“They should be seriously looking at regional, flexible term times to spread holidays across a wider variety of weeks. And they should be welcoming opportunities for our young people to get out of the confines of the classroom and learn from exciting experiences they get when away from home.”
*Former Isle of Wight Council leader Cllr Jonathan Bacon, who led the authority at the start of the case, said: “The case was fundamentally about seeking certainty in an area of law that was uncertain and I am glad that this has now been resolved with a clear ruling on what ‘regular attendance’ means having now been given.
“In handing down this ruling the Supreme Court has recognised that attendance at school is fundamental to education and also recognised the importance of attendance to a school’s ability to teach all the pupils in the classroom as well as to the education of the individual child.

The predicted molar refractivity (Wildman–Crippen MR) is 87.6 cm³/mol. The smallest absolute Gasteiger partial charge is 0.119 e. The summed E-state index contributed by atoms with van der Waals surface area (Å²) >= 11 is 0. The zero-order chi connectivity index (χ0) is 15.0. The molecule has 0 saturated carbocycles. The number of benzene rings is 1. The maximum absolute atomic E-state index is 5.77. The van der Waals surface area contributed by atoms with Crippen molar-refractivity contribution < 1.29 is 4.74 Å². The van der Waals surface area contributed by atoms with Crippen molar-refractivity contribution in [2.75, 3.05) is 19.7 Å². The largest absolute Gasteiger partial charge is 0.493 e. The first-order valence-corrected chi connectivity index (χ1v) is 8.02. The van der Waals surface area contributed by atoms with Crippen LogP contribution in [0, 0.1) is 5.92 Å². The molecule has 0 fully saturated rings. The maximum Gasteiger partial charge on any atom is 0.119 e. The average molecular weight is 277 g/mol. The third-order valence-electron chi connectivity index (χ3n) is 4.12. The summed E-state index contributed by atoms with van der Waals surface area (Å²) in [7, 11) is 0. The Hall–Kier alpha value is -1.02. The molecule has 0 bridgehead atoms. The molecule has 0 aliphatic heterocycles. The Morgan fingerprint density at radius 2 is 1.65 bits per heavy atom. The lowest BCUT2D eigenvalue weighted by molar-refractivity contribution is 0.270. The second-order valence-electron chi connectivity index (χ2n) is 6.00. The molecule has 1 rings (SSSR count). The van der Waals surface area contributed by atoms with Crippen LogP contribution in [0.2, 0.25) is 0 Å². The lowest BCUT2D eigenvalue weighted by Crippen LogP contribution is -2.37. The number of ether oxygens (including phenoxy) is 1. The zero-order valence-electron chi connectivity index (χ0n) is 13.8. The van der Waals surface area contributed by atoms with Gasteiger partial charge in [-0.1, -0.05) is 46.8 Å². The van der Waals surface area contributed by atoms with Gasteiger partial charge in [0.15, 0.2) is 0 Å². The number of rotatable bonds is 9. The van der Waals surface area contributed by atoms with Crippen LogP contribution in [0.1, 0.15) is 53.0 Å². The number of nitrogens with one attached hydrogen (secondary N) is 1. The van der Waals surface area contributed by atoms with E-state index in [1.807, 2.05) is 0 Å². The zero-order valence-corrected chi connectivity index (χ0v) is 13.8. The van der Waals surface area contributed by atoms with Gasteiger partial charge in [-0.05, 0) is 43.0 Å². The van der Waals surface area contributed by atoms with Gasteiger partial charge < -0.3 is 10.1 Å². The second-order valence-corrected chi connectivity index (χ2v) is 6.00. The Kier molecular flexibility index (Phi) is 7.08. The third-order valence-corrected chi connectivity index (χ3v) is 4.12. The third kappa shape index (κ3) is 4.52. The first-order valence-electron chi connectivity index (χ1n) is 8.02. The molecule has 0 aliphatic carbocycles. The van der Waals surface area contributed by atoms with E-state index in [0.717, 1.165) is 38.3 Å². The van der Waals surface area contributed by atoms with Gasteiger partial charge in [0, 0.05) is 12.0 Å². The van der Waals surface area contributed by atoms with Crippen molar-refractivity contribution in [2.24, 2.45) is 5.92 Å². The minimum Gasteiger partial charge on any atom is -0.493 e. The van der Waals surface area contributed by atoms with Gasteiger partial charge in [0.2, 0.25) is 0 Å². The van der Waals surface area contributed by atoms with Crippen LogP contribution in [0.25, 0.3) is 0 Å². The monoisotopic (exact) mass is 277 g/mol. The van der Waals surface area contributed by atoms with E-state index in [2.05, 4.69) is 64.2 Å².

“It would be ridiculous if the contention being advance in some quarters that parents should have the unchecked ability to remove their child from school for up to 10% of the school year had been accepted by the Court.
“In my view there are two underlying problems that remain with the current system that need to be dealt with and which were never going to be dealt with by this case, but which the Government needs to address. I have never supported fines as the best means to coerce attendance.
“Their existence seems to be at the core of parents concern about the current system. They may be appropriate in extreme cases but it would surely be better to have good attendance supported and encouraged by a reward based system.
“Secondly, and perhaps more easy to deal with, is the fact that a few years ago head teachers had pretty much any discretion to authorise an absence from school taken away from them. This needs to be reversed. It is plain, and I have always said, that there are situations in which it will be beneficial for a child to be able to take part in events or activities outside school but during term time. Given the ability to exercise appropriate discretion head teachers can recognise this and ensure that absences do not disrupt the education process.”